That said, there are a lot of things we don’t know about that number. For example, the true insurance rate for a used C-Max could be lower, especially for an older vehicle. But for this article, I think it makes sense to use that number.

Maintenance costs

Assuming I get the car without any major issues, Edmond’s estimates that the first three years of used C-Max Energi ownership would have $3,562 in associated maintenance costs. This number is based on driving 15,000 miles per year, which is not anywhere near how much I expect to drive.

Since this is a weekend car, I expect to drive closer to 400 miles per month, mostly around the Northeast U.S. That said, I will likely take the car to my hometown of Elmhurst, Illinois twice a year instead of flying, which is 1,624 miles round-trip from Queens.

So in the end, I expect to drive closer to 8,000 miles per year. In a perfect world, this would mean that I will spend $1,857.59 on maintenance over three years, which equals out to $51.58 per month.

Gas cost

One of the reasons I picked the C-Max Energi for this article is its fuel efficiency. When you consider the car’s plug-in battery with its gas mileage, the EPA estimates that the car gets 88 MPGe on combined city/highway driving. On the other hand, the car gets 38 MPG in combined gas mileage when you don’t factor in the electric motor.

I mention this because I don’t have an electric car charger at home. This means that I will have to rely on public chargers, which is fine by me: there are a bunch of these in New York City and I can charge at hotels during road trips.

So for this article, let’s say I can top-up the electric battery five times in a given month, giving me roughly 100 miles of electric range total. This means I would drive 300 gas miles in a given month (assuming 400 monthly miles), which is just under 8 gallons of gas.

As of the time of writing this article, the average gas price in New York state is $2.20 per gallon. This gives me a monthly average gas price of just $17.60. Do note that this is subject to change, as gas prices fluctuate.

That said, I’m not going to factor this expense when choosing whether to buy or rent a car for leisure. You’ll pay for gas regardless of whether you rent or buy, so it’s a wash for the comparison.

Related: How I saved $1,000 on gas fill-ups in 1 year

Parking

Parking is a weird one — some New Yorkers opt to buy a covered parking spot while others rely on street parking.

I plan to fall into the latter camp here. One of the reasons I looked for an older car was so that I didn’t have to worry about finding a garage. In my neighborhood, there’s almost always available street parking near my place and I plan on getting comprehensive insurance that would cover my car against vandalism.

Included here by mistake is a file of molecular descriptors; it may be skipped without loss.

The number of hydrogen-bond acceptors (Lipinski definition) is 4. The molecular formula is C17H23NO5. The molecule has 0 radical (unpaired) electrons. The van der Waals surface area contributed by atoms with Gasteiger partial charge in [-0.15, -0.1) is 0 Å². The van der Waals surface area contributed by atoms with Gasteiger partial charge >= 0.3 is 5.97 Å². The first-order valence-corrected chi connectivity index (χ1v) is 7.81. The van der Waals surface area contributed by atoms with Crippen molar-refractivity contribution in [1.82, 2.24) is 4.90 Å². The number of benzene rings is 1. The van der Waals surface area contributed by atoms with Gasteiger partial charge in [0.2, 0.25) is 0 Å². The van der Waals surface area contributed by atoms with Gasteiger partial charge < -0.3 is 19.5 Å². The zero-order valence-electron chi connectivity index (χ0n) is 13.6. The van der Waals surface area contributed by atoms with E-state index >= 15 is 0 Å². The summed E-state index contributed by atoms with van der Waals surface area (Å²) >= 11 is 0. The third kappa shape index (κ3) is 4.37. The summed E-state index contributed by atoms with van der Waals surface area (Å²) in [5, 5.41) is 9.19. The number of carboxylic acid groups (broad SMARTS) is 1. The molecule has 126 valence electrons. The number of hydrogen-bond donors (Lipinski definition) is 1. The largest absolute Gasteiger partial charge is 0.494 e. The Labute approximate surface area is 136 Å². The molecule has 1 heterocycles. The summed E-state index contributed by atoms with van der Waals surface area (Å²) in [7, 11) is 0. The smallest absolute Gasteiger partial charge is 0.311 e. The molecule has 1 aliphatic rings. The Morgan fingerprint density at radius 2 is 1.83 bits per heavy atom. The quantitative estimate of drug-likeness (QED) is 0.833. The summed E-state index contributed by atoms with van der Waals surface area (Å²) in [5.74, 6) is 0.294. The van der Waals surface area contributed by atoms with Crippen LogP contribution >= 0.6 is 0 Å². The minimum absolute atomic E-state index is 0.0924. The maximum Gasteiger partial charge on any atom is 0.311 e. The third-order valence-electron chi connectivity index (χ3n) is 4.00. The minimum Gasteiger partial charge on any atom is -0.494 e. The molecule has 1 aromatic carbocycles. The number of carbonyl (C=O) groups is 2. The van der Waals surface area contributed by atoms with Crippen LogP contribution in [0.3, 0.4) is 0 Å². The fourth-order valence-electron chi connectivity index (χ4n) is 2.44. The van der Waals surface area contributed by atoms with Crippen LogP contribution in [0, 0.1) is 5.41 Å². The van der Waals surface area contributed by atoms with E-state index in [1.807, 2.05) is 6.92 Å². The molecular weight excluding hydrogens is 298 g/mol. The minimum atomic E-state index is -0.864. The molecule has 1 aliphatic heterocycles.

For this article, I’ll factor $0 into the cost of parking the vehicle. The only time I foresee paying for parking is when I’m out-and-about. Even then, the cost would be the same for a rental or owned car.

Should I continue renting or buy a used car?

Rental Cars in a lot
(Photo by alexfan32/Shutterstock)

So far we’ve looked at the cost of renting a car twice a month and the cost of owning a used car for leisure in Queens, NY. Let’s do a quick breakdown of the cost of both options.

Renting a car for five days a month could cost approximately $610.85. Obviously, this can change based on when and where you rent. However, it’s a solid example for today’s travel climate, where you may not want to fly.

Rental Cost
Weekend rental $232.90
Long weekend rental $377.95
Total: $610.85

On the other hand, I found that — excluding gas — the average monthly cost of owning a 2016 Ford C-Max Energi (or similar) would cost $678.30 when buying used. Here’s a breakdown of all the expenses:

Expense Monthly cost
Car payment $392.72
Auto insurance $234.00
Maintenance $51.58
Total: $678.30

Interestingly enough, these numbers are within $70 of each other, so the answer isn’t quite as simple as I thought it would be. As you decide whether you should rent on the weekends or buy a car, here are a few things you’ll want to keep in mind.

Will you have a place to park?

Stacked Parking in Manhattan
(Photo by Frank Gaertner/Shutterstock)

I discussed parking earlier in the article, noting that I plan to park on the street. That isn’t an option for everyone though. For example if you live in Manhattan, your street parking options will be very limited.

With that in mind, you’ll want to factor the cost of parking into your car purchase if you need to purchase a monthly parking spot. The New York City Parking Authority — an unofficial organization that tracks parking prices — estimates that the average monthly parking price is $430.